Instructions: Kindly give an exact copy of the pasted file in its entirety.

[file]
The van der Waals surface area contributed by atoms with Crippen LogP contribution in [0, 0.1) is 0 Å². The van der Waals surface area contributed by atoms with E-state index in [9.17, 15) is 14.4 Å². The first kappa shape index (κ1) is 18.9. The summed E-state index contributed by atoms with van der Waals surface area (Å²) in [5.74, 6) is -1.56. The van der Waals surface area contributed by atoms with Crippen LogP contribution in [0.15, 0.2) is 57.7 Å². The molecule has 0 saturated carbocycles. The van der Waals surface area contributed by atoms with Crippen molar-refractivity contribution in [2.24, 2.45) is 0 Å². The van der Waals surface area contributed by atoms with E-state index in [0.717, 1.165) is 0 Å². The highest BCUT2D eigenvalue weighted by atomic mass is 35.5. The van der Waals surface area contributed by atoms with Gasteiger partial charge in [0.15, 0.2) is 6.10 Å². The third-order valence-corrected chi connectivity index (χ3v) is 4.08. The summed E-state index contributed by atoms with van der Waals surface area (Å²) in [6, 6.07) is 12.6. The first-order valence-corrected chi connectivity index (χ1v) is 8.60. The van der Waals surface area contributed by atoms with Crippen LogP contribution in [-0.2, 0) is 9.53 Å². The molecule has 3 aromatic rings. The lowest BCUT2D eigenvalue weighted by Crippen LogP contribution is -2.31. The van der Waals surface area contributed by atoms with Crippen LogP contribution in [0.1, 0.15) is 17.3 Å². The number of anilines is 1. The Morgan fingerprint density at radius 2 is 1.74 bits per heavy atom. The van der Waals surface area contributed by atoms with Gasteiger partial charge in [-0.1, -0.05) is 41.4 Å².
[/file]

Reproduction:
The van der Waals surface area contributed by atoms with Crippen LogP contribution in [0, 0.1) is 0 Å². The van der Waals surface area contributed by atoms with E-state index in [9.17, 15) is 14.4 Å². The first kappa shape index (κ1) is 18.9. The summed E-state index contributed by atoms with van der Waals surface area (Å²) in [5.74, 6) is -1.56. The van der Waals surface area contributed by atoms with Crippen LogP contribution in [0.15, 0.2) is 57.7 Å². The molecule has 0 saturated carbocycles. The van der Waals surface area contributed by atoms with Crippen molar-refractivity contribution in [2.24, 2.45) is 0 Å². The van der Waals surface area contributed by atoms with E-state index in [0.717, 1.165) is 0 Å². The highest BCUT2D eigenvalue weighted by atomic mass is 35.5. The van der Waals surface area contributed by atoms with Gasteiger partial charge in [0.15, 0.2) is 6.10 Å². The third-order valence-corrected chi connectivity index (χ3v) is 4.08. The summed E-state index contributed by atoms with van der Waals surface area (Å²) in [6, 6.07) is 12.6. The first-order valence-corrected chi connectivity index (χ1v) is 8.60. The van der Waals surface area contributed by atoms with Crippen LogP contribution in [-0.2, 0) is 9.53 Å². The molecule has 3 aromatic rings. The lowest BCUT2D eigenvalue weighted by Crippen LogP contribution is -2.31. The van der Waals surface area contributed by atoms with Crippen LogP contribution in [0.1, 0.15) is 17.3 Å². The number of anilines is 1. The Morgan fingerprint density at radius 2 is 1.74 bits per heavy atom. The van der Waals surface area contributed by atoms with Gasteiger partial charge in [-0.1, -0.05) is 41.4 Å².